Pinellas school board candidates on AP classes
The following chart ran next to Sunday's St. Petersburg Times story about the Pinellas school board candidates and what they think of expanding fundamental schools. It shows where the candidates stand on the district's effort to increase participation in Advanced Placement classes. This is an issue that shouldn't get lost in the shuffle (and judging by the comments to the fundamental story, it did) so we'll let it stand alone here.
Where the candidates stand on AP classes
Like many school districts, Pinellas is rapidly increasing the numbers of students taking college-caliber Advanced Placement classes. Some say the approach is challenging students to reach higher; others say underprepared students water down the experience for brighter students. Is the district’s approach the right one?
Terry Krassner: Unsure, but worries that the district is putting too much emphasis on AP and not enough on career and technical programs. “It just seems like maybe we’re pushing too much into that direction where maybe they can be pushed in other directions and still feel like they’re thriving and learning and reaching your goals.”
Fonda Huff: No. She said the district is forcing students into AP programs when they are not ready, and discouraging some so much they quit school. “I feel like we are actually increasing the dropout rate by making these kids go into AP classes and be unsuccessful. It’s frustrating them and they’re dropping out or not coming to school.”
Greg Hunsinger: He supports more rigorous screening of students before admitting them to such classes. “When the student isn’t being successful, is that doing more harm than good?” The district should not be pressuring schools to increase the numbers of AP students. Instead, non-AP courses should be more rigorous.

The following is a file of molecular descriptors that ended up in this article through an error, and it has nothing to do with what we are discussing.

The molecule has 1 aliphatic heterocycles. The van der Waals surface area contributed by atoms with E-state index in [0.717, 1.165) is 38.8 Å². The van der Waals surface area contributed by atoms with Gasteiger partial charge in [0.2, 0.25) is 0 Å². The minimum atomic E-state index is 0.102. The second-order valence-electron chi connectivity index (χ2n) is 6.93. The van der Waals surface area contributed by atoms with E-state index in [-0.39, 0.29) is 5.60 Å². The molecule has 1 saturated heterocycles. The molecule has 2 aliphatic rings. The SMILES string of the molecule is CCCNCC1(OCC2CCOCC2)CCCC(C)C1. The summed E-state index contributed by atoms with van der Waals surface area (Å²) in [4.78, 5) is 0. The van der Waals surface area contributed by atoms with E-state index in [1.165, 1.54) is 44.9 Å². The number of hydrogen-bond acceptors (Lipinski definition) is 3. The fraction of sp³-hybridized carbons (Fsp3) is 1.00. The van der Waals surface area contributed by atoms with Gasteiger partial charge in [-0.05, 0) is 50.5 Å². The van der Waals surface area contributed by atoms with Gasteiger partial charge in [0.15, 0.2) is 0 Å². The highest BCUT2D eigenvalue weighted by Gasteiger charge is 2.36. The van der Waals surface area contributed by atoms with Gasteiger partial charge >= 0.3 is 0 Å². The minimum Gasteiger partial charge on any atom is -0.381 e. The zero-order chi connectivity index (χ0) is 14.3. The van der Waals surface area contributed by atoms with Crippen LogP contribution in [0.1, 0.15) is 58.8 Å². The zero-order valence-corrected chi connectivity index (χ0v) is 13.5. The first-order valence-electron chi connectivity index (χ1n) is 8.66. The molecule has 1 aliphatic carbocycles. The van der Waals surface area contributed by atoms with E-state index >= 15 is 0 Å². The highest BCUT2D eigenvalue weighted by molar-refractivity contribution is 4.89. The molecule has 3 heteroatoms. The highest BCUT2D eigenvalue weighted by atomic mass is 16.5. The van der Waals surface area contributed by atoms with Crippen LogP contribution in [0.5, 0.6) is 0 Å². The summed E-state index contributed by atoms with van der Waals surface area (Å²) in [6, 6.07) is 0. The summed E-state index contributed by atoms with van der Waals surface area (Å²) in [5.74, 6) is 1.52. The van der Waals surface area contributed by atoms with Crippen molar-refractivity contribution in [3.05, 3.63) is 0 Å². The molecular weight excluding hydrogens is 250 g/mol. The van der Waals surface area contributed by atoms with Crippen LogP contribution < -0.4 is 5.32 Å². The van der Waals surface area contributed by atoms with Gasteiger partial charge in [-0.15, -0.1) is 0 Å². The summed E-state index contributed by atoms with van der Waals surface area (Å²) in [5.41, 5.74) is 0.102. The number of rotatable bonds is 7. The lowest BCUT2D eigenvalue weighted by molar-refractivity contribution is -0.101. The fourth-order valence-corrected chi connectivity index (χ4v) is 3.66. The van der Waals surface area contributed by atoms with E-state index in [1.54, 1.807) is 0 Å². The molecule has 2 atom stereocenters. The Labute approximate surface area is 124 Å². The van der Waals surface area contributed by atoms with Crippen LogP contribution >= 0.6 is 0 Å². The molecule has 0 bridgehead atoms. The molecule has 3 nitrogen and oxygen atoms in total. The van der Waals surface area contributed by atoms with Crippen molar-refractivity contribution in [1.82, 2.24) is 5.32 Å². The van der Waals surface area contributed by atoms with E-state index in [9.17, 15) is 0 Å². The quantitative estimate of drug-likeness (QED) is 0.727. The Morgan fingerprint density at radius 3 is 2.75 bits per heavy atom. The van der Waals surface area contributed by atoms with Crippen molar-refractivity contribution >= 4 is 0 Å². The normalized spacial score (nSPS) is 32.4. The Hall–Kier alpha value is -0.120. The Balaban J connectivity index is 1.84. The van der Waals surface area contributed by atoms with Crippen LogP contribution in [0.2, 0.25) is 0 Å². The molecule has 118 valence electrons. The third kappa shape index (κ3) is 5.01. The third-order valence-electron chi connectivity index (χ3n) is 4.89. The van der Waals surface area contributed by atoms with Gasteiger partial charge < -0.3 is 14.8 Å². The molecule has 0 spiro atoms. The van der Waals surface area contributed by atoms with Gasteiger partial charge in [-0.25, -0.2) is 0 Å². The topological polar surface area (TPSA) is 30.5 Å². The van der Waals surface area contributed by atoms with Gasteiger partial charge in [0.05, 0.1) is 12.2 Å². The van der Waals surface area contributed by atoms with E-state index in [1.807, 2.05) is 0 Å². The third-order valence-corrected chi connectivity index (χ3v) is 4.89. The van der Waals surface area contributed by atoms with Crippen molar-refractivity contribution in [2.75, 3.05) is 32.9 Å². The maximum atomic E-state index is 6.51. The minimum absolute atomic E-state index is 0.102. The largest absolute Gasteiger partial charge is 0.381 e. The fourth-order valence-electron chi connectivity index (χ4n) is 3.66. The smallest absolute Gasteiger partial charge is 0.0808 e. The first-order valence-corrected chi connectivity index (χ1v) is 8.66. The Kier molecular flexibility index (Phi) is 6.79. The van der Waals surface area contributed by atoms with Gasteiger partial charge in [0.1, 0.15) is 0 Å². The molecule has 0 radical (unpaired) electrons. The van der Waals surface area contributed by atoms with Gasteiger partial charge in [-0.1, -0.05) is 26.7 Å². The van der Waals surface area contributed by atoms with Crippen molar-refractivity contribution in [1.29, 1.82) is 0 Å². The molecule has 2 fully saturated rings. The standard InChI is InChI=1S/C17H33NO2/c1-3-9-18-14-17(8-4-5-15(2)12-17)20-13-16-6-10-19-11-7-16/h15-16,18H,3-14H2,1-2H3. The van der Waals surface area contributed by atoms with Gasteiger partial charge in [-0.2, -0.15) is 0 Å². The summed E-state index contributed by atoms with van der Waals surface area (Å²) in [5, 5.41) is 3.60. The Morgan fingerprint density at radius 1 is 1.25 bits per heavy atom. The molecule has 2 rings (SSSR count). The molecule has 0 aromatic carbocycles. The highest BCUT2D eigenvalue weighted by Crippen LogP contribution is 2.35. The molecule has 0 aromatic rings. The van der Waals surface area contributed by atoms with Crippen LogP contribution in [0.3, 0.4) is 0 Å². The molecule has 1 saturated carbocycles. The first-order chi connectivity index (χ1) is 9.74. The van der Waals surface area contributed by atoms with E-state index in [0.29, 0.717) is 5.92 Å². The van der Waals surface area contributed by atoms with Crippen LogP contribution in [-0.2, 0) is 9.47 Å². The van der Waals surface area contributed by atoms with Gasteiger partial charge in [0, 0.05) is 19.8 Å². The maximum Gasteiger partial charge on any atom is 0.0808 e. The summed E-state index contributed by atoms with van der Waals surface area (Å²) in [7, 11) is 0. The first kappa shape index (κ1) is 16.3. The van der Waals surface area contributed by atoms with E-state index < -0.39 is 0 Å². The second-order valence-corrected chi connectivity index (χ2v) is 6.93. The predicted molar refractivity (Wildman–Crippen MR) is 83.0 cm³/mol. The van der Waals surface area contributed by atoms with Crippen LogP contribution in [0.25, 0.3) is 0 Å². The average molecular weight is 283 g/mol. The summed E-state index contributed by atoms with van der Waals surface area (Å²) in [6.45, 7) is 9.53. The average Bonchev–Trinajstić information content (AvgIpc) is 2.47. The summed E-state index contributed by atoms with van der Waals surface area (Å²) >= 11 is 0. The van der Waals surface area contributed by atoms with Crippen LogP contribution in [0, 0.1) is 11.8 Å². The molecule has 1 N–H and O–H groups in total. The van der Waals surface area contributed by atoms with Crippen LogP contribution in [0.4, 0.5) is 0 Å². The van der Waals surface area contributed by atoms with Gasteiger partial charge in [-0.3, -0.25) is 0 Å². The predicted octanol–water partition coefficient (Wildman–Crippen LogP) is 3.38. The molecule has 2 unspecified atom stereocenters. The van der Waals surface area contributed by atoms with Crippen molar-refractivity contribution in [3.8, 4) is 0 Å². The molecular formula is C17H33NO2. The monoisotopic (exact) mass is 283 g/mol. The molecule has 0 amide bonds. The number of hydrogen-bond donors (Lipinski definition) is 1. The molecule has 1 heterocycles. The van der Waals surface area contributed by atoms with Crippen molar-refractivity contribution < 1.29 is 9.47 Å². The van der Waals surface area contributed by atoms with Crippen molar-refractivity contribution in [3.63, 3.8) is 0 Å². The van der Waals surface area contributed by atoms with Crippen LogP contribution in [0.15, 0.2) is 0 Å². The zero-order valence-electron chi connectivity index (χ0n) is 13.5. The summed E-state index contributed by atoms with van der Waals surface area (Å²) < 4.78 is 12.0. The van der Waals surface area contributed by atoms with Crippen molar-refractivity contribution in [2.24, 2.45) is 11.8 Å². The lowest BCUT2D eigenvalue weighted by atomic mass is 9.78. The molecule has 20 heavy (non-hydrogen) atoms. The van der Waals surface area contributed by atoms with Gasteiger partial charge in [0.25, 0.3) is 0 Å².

Peggy O’Shea: Supports enrolling more students in AP, especially when the district augments that with programs to help nontraditional AP students get the study skills needed for the classes: “It’s good for kids to know, ‘Hey, you can do this. You are capable’ … When you put more kids in it, you’re going to have some who cut it and some who don’t, sure. But why not let them try it?”
Linda Lerner: Unsure. Said she needs to look more closely at the data. “I think students can gain from an AP class even though they don’t get the (passing) scores. But we need to look at what the scores are and how many students are getting extremely low scores. I think we should continue to get underrepresented populations to take higher level courses, but I’d like to see an analysis of the outcomes.”
Brian Hawley: Unsure. Said more student should be given the opportunity to take AP classes. But he also worries that teachers are being forced to weaken AP curriculum and inflate grades for underprepared students. “These teachers need to be empowered to keep the standards as rigorous as they always have been without any thought of being penalized for the outcomes.”
Keisha Bell: She favors extending the option to more students, saying people rise to expectations. “A lot of times students are able to perform at higher levels but they’re not given the opportunities.”
Jim Jackson: He knows there’s been some push-back from teachers. But he believes the payoff is worth it: “I’m all for it … Raise the bar. Raise expectations. Do good assessments.”
Lew Williams: As an educator, Williams led an effort to increase African-American enrollment in advanced classes and favors opening the door wider: “I think initially the overall average may not be as great as it has been. But the benefit the students will receive in this higher order instruction will outweigh that.”